Book art about race -
"Erase the Hate" by Katie Delay. "This book explores bullying, race/ethnicity, sexual preference, religion and women’s issues. While we in contemporary society may think we have made great strides in these areas, closer inspection suggests that as we take one step forward, we take another step back. Each topic is addressed within its own sewn signature placed into a handmade envelope. The five envelopes are bound into the book as pages. The text is digitally printed in shades of gray. If we are to make any changes in this world, we each must first look within ourselves and examine our own prejudices and irrational fears. Only then may we begin to Erase the Hate."
"I Have a Name" by Patricia Grass. "After two years in the Philippines, I had enough of being called WHITE WOMAN. I just wanted to scream, “I HAVE A NAME, and it is not my skin color.” The pages are based on a chart of human skin colors and the ridiculous names paint companies give colors on their paint charts. The color shades in my book were created on a computer with names from actual paint chips." I Have a Name won a Best In Show Award in the Book Power Redux exhibition.
"Ten Little White Folk" by Shawna Hanel. In 1868, Septimus Winner penned the song Ten Little Injuns based upon an 1850′s minstrel act. An abbreviated version became a popular nursery rhyme. My parents, in 1974, purchased The Giant Golden Mother Goose for their bookwormish toddler. As a child, I adored Ten Little Injuns. However, rereading the text as an adult eviscerated any affinity I had for the poem, inspiring me to create a revised edition. For the new version, I replaced every instance of the term “Injun” with “White Folk.” I also exchanged every illustration of an Indian with a photograph of white characters from neighboring pages. I had small cover boards cut from the inside back cover of an original The Giant Golden Mother Goose. Normally, I find the destruction of a book anathema, but my hope is that this effort clearly demonstrates the depths to which historical racism permeates modern material culture and points to a future in which genocide and assimilation no longer masquerade as children’s literature.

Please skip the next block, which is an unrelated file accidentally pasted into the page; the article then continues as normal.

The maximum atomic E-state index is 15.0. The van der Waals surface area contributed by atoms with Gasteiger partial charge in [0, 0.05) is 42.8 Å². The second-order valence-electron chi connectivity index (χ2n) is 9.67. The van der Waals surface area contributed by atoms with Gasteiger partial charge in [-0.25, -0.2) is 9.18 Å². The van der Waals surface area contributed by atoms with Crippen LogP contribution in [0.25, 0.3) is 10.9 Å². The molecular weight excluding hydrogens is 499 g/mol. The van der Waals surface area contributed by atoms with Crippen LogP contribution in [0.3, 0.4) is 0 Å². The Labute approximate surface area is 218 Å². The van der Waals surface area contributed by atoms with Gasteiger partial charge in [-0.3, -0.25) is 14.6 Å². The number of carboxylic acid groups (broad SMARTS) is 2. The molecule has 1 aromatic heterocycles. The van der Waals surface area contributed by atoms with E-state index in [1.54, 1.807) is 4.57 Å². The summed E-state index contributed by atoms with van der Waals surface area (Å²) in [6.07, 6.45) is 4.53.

"American Breeding Standards" by Ellen Knudson. "American Breeding Standards explores the systemized rules about what comprises a good or bad horse, a good or bad woman — and the steps one might take to achieve the breed standard. This highly crafted new book from Ellen Knudson features a hinged pop-up that folds out from the front cover of the book. The interior of the book contains three foldout pages. Images and text printed from photo-polymer plates and handset metal types. The binding structure is an exposed spine sewn on Cave Paper tapes and attached to paste paper covered boards. The book was produced in 2012–2013 and printed by the artist in Gainesville, Florida. Text excerpted from American Horses and Horse Breeding (John Dimon, 1895) and Canine Breeding Standards of the German Shepherd (American Kennel Club, 2012)."